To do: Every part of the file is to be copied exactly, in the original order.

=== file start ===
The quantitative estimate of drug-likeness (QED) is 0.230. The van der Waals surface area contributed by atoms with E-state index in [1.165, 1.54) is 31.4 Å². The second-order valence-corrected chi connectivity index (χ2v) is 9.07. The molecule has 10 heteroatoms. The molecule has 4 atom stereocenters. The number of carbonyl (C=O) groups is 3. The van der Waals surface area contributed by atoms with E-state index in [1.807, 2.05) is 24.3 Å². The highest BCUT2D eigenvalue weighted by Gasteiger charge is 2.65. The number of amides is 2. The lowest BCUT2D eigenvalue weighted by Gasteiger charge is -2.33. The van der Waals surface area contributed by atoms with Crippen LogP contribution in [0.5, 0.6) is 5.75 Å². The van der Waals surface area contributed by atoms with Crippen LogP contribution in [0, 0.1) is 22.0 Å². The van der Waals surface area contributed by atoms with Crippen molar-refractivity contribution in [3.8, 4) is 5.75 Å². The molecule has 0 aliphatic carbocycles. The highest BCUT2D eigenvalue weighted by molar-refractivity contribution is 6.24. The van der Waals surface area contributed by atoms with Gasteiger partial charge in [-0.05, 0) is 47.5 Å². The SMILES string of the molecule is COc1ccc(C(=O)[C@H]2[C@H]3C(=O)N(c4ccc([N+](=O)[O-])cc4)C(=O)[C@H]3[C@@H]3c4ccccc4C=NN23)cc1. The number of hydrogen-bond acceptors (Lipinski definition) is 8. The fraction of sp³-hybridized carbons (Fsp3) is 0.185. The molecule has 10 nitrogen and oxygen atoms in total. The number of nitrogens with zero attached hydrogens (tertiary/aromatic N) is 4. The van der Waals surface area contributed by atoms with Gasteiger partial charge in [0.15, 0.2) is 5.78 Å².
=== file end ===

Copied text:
The quantitative estimate of drug-likeness (QED) is 0.230. The van der Waals surface area contributed by atoms with E-state index in [1.165, 1.54) is 31.4 Å². The second-order valence-corrected chi connectivity index (χ2v) is 9.07. The molecule has 10 heteroatoms. The molecule has 4 atom stereocenters. The number of carbonyl (C=O) groups is 3. The van der Waals surface area contributed by atoms with E-state index in [1.807, 2.05) is 24.3 Å². The highest BCUT2D eigenvalue weighted by Gasteiger charge is 2.65. The number of amides is 2. The lowest BCUT2D eigenvalue weighted by Gasteiger charge is -2.33. The van der Waals surface area contributed by atoms with Crippen LogP contribution in [0.5, 0.6) is 5.75 Å². The van der Waals surface area contributed by atoms with Crippen LogP contribution in [0, 0.1) is 22.0 Å². The van der Waals surface area contributed by atoms with Crippen molar-refractivity contribution in [3.8, 4) is 5.75 Å². The molecule has 0 aliphatic carbocycles. The highest BCUT2D eigenvalue weighted by molar-refractivity contribution is 6.24. The van der Waals surface area contributed by atoms with Gasteiger partial charge in [-0.05, 0) is 47.5 Å². The SMILES string of the molecule is COc1ccc(C(=O)[C@H]2[C@H]3C(=O)N(c4ccc([N+](=O)[O-])cc4)C(=O)[C@H]3[C@@H]3c4ccccc4C=NN23)cc1. The number of hydrogen-bond acceptors (Lipinski definition) is 8. The fraction of sp³-hybridized carbons (Fsp3) is 0.185. The molecule has 10 nitrogen and oxygen atoms in total. The number of nitrogens with zero attached hydrogens (tertiary/aromatic N) is 4. The van der Waals surface area contributed by atoms with Gasteiger partial charge in [0.15, 0.2) is 5.78 Å².